Flood preparation helped make the difference
The New Year’s Flood of 1997 hit the Carson Valley with a vengeance, but it was not a surprise attack. Valley officials began planning and preparing for the event days before the rain even began, said Dick Mirgon, director of communications and emergency management.
“About this time last year, we had gotten information that there may be a series of wet storms coming out of the Pacific,” he said.
Once the storm, called the Pineapple Express, was identified as coming toward the area by the National Weather Service, Mirgon talked to Douglas County Manager Dan Holler and began to plan, making phone calls and getting things into place.
“We were able to get sand and sandbags not only distributed but filled,” he said. “We were also able to set up an emergency operations center, along with staffing and volunteers.”
At the same time, Mirgon also had another event to deal with – the New Year’s Eve celebration at Stateline. The communication and emergency management department helps with this event every year. He headed up to Lake Tahoe after all preparations for the flood had been done.
The rain poured down in the crowd gathered at the Lake. When the celebration wound down around 3 a.m., Mirgon returned to the Carson Valley for more sandbagging. Flooding had already begun.
“They had a pretty good idea where it starts to flood in the Valley, so they started placing sandbags in places that are problematic,” he said of the volunteers who came to help.
One of the biggest problems caused by the abundance of rains was the closure of several main roads such as Jacks Valley Road, Centerville Lane, Mottsville Lane and Riverview.
“Most of the roads were open in a matter of days, again with a cooperative effort of Nevada Department of Transportation, county roads and private citizens,” said Brett Reed, Douglas County road maintenance superintendent.
The last road to reopen, Mottsville Lane, was delayed because of paperwork, Reed said. The road opened in mid-October after the bridge was replaced.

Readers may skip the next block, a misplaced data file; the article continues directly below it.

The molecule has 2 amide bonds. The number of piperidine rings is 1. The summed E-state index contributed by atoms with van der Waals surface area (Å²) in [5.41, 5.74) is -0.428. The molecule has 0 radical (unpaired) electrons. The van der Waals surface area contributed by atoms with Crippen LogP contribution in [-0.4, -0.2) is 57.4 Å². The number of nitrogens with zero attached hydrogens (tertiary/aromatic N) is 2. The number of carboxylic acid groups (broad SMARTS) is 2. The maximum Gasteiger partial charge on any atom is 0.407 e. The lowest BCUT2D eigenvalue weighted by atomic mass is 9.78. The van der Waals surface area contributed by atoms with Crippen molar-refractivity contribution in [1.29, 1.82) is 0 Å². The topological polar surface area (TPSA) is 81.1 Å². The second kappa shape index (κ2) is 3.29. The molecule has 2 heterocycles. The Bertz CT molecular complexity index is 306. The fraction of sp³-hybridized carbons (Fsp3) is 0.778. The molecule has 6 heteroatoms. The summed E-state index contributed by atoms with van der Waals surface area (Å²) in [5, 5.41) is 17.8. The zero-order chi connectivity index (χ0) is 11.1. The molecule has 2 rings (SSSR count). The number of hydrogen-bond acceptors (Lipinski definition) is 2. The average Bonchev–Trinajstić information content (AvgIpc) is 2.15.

With the delivery of sand and the work done by private citizens and NDOT, keeping most of the roads open was possible, Reed said.
“If it had not been for private citizens, we wouldn’t have been able to keep it open,” he said. “With everybody’s help, we were able to minimize the closures.”
From Fish Springs to Ruhenstroth to Gardnerville to Genoa, people came to offer help in any way possible. Reed said he received help filling and distributing sandbags and also donation of equipment from private citizens.
“Our biggest problem was that we had more volunteers than we knew what to do with,” Mirgon said. “We had a lot of volunteers helping, not only individuals but organizations.”
A year later, the Carson Valley is still recovering from the flood.
“Work is being done on the river, homes are being elevated, drainage ditches are being drained and, at the same time, we are planning for this winter,” Mirgon said.
Reed said channels are being cleared and flood studies are being conducted in the Autumn Hills and Ruhenstroth areas to help eliminate some of the impact on the residents.
Both Mirgon and Reed said there have been some improvements made to make the recovery from another flood more efficient.
“I think in some areas we would be better prepared – communication, equipment sources and material sources,” Reed said.
Sandbags are already filled and communication with other agencies is prepared. Sandbags and equipment have been placed throughout the county.
Internal training, revamping procedures and streamlining paperwork are some of the new changes the communication and emergency management department has been working on, Mirgon said. Another change is to preassign workers to areas to eliminate the long hours acquired last year. He said this idea is more of a dream than a reality, though.
“The majority of our plan is to do it the same way we did last year, but improve the flow of paper work,” Mirgon said. “We did a hell of a good job last year. The community was out there supporting us and the feedback that I got was great.
“The operational sight that occurred in the community could not have gotten any better, from my personal point of view.”
Mirgon said he is looking forward to not having to deal with two things at once this New Year’s holiday. But, he said, the county will be ready if another flood strikes again.
“We call them slow floods for a reason – they’re slow. They create the opportunity to be well-prepared.”